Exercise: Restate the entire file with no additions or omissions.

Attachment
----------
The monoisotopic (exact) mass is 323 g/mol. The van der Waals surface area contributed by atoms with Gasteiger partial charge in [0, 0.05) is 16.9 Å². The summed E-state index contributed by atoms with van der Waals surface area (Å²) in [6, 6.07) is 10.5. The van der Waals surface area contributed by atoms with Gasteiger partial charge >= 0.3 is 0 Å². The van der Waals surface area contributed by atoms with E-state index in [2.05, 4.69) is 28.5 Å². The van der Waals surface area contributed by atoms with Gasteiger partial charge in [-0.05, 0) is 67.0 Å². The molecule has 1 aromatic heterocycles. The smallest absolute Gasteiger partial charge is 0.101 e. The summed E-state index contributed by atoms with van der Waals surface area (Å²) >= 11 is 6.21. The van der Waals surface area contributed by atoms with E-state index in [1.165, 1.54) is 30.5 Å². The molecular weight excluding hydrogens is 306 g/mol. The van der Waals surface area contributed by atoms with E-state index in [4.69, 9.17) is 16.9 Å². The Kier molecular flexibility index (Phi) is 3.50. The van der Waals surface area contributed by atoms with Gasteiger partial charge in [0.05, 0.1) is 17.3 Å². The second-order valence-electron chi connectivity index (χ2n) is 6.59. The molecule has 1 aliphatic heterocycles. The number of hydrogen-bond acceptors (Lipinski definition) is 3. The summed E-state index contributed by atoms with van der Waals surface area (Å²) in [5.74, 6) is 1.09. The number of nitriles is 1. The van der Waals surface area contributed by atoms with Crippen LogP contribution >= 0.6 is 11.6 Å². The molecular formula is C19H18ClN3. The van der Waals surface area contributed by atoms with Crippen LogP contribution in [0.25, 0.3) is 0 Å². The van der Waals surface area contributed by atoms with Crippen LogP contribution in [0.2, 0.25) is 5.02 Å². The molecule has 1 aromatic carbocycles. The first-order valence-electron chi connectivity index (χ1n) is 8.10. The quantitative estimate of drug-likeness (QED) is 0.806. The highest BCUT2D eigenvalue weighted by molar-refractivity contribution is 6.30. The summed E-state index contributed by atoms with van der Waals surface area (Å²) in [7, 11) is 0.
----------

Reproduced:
The monoisotopic (exact) mass is 323 g/mol. The van der Waals surface area contributed by atoms with Gasteiger partial charge in [0, 0.05) is 16.9 Å². The summed E-state index contributed by atoms with van der Waals surface area (Å²) in [6, 6.07) is 10.5. The van der Waals surface area contributed by atoms with Gasteiger partial charge >= 0.3 is 0 Å². The van der Waals surface area contributed by atoms with E-state index in [2.05, 4.69) is 28.5 Å². The van der Waals surface area contributed by atoms with Gasteiger partial charge in [-0.05, 0) is 67.0 Å². The molecule has 1 aromatic heterocycles. The smallest absolute Gasteiger partial charge is 0.101 e. The summed E-state index contributed by atoms with van der Waals surface area (Å²) >= 11 is 6.21. The van der Waals surface area contributed by atoms with E-state index in [1.165, 1.54) is 30.5 Å². The molecular weight excluding hydrogens is 306 g/mol. The van der Waals surface area contributed by atoms with E-state index in [4.69, 9.17) is 16.9 Å². The Kier molecular flexibility index (Phi) is 3.50. The van der Waals surface area contributed by atoms with Gasteiger partial charge in [0.05, 0.1) is 17.3 Å². The second-order valence-electron chi connectivity index (χ2n) is 6.59. The molecule has 1 aliphatic heterocycles. The number of hydrogen-bond acceptors (Lipinski definition) is 3. The summed E-state index contributed by atoms with van der Waals surface area (Å²) in [5.74, 6) is 1.09. The number of nitriles is 1. The van der Waals surface area contributed by atoms with Crippen LogP contribution >= 0.6 is 11.6 Å². The molecular formula is C19H18ClN3. The van der Waals surface area contributed by atoms with Crippen LogP contribution in [0.25, 0.3) is 0 Å². The van der Waals surface area contributed by atoms with Crippen LogP contribution in [0.2, 0.25) is 5.02 Å². The molecule has 1 aromatic carbocycles. The first-order valence-electron chi connectivity index (χ1n) is 8.10. The quantitative estimate of drug-likeness (QED) is 0.806. The highest BCUT2D eigenvalue weighted by molar-refractivity contribution is 6.30. The summed E-state index contributed by atoms with van der Waals surface area (Å²) in [7, 11) is 0.